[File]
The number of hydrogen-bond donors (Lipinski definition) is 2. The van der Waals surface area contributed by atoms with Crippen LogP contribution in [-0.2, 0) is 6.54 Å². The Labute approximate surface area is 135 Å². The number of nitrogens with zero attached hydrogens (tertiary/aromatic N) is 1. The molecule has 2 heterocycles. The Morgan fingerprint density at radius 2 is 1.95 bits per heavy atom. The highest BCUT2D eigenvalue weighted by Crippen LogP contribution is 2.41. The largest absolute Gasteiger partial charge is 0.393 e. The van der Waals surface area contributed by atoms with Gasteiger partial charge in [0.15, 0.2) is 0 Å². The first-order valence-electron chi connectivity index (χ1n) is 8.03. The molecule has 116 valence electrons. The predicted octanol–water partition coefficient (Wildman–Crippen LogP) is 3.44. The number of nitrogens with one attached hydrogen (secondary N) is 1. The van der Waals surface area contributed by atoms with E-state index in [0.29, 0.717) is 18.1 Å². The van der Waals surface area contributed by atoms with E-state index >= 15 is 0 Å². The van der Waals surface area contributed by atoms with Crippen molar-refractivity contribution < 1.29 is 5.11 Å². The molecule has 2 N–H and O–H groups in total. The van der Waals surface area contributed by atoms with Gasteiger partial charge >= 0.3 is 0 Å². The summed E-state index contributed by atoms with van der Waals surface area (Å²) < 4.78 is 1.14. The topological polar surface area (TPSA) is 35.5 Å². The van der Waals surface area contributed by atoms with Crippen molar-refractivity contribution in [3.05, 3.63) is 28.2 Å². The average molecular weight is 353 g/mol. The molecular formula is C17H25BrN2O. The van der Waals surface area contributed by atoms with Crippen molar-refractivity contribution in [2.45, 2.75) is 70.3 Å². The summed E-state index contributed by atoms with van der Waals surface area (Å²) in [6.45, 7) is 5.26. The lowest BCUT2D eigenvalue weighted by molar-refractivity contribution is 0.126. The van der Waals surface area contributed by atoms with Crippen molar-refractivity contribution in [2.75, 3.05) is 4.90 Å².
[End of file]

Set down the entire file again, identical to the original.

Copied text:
The number of hydrogen-bond donors (Lipinski definition) is 2. The van der Waals surface area contributed by atoms with Crippen LogP contribution in [-0.2, 0) is 6.54 Å². The Labute approximate surface area is 135 Å². The number of nitrogens with zero attached hydrogens (tertiary/aromatic N) is 1. The molecule has 2 heterocycles. The Morgan fingerprint density at radius 2 is 1.95 bits per heavy atom. The highest BCUT2D eigenvalue weighted by Crippen LogP contribution is 2.41. The largest absolute Gasteiger partial charge is 0.393 e. The van der Waals surface area contributed by atoms with Gasteiger partial charge in [0.15, 0.2) is 0 Å². The first-order valence-electron chi connectivity index (χ1n) is 8.03. The molecule has 116 valence electrons. The predicted octanol–water partition coefficient (Wildman–Crippen LogP) is 3.44. The number of nitrogens with one attached hydrogen (secondary N) is 1. The van der Waals surface area contributed by atoms with E-state index in [0.29, 0.717) is 18.1 Å². The van der Waals surface area contributed by atoms with E-state index >= 15 is 0 Å². The van der Waals surface area contributed by atoms with Crippen molar-refractivity contribution < 1.29 is 5.11 Å². The molecule has 2 N–H and O–H groups in total. The van der Waals surface area contributed by atoms with Gasteiger partial charge >= 0.3 is 0 Å². The summed E-state index contributed by atoms with van der Waals surface area (Å²) < 4.78 is 1.14. The topological polar surface area (TPSA) is 35.5 Å². The van der Waals surface area contributed by atoms with Crippen molar-refractivity contribution in [3.05, 3.63) is 28.2 Å². The average molecular weight is 353 g/mol. The molecular formula is C17H25BrN2O. The van der Waals surface area contributed by atoms with Crippen molar-refractivity contribution in [2.45, 2.75) is 70.3 Å². The summed E-state index contributed by atoms with van der Waals surface area (Å²) in [6.45, 7) is 5.26. The lowest BCUT2D eigenvalue weighted by molar-refractivity contribution is 0.126. The van der Waals surface area contributed by atoms with Crippen molar-refractivity contribution in [2.75, 3.05) is 4.90 Å².